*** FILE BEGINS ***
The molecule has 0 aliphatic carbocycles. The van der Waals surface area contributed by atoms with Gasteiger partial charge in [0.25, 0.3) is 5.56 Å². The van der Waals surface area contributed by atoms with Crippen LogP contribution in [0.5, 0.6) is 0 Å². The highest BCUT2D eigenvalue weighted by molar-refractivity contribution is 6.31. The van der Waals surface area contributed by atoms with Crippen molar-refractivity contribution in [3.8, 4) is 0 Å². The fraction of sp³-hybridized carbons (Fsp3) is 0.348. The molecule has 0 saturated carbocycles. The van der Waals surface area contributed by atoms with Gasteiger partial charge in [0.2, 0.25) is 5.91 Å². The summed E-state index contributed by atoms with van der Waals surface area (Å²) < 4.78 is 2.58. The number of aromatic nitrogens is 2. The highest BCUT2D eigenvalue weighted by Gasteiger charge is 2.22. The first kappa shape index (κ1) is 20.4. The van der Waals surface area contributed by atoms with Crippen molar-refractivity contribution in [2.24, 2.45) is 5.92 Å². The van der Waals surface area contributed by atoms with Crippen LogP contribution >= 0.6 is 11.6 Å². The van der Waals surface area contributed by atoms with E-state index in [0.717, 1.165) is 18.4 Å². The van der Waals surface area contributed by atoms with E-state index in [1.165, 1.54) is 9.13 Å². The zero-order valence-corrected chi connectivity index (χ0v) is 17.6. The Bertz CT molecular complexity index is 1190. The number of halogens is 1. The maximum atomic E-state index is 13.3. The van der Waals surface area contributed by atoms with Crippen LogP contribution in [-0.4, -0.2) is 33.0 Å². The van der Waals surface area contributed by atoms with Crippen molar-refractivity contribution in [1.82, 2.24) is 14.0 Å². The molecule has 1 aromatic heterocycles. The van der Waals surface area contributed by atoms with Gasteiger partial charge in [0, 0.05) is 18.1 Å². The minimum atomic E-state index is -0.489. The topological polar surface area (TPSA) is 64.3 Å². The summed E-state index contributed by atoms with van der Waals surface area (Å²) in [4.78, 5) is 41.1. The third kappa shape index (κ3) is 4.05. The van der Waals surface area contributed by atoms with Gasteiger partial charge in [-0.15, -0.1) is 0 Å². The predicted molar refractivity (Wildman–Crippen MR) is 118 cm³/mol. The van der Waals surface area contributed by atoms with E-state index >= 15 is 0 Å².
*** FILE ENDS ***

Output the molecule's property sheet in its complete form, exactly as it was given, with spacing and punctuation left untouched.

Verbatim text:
The molecule has 0 aliphatic carbocycles. The van der Waals surface area contributed by atoms with Gasteiger partial charge in [0.25, 0.3) is 5.56 Å². The van der Waals surface area contributed by atoms with Crippen LogP contribution in [0.5, 0.6) is 0 Å². The highest BCUT2D eigenvalue weighted by molar-refractivity contribution is 6.31. The van der Waals surface area contributed by atoms with Crippen molar-refractivity contribution in [3.8, 4) is 0 Å². The fraction of sp³-hybridized carbons (Fsp3) is 0.348. The molecule has 0 saturated carbocycles. The van der Waals surface area contributed by atoms with Gasteiger partial charge in [0.2, 0.25) is 5.91 Å². The summed E-state index contributed by atoms with van der Waals surface area (Å²) < 4.78 is 2.58. The number of aromatic nitrogens is 2. The highest BCUT2D eigenvalue weighted by Gasteiger charge is 2.22. The first kappa shape index (κ1) is 20.4. The van der Waals surface area contributed by atoms with Crippen molar-refractivity contribution in [2.24, 2.45) is 5.92 Å². The van der Waals surface area contributed by atoms with Crippen LogP contribution >= 0.6 is 11.6 Å². The van der Waals surface area contributed by atoms with E-state index in [0.717, 1.165) is 18.4 Å². The van der Waals surface area contributed by atoms with E-state index in [1.165, 1.54) is 9.13 Å². The zero-order valence-corrected chi connectivity index (χ0v) is 17.6. The Bertz CT molecular complexity index is 1190. The number of halogens is 1. The maximum atomic E-state index is 13.3. The van der Waals surface area contributed by atoms with Crippen LogP contribution in [-0.4, -0.2) is 33.0 Å². The van der Waals surface area contributed by atoms with Crippen molar-refractivity contribution in [1.82, 2.24) is 14.0 Å². The molecule has 1 aromatic heterocycles. The van der Waals surface area contributed by atoms with Gasteiger partial charge in [0, 0.05) is 18.1 Å². The minimum atomic E-state index is -0.489. The topological polar surface area (TPSA) is 64.3 Å². The summed E-state index contributed by atoms with van der Waals surface area (Å²) in [4.78, 5) is 41.1. The third kappa shape index (κ3) is 4.05. The van der Waals surface area contributed by atoms with Gasteiger partial charge in [-0.15, -0.1) is 0 Å². The predicted molar refractivity (Wildman–Crippen MR) is 118 cm³/mol. The van der Waals surface area contributed by atoms with E-state index >= 15 is 0 Å².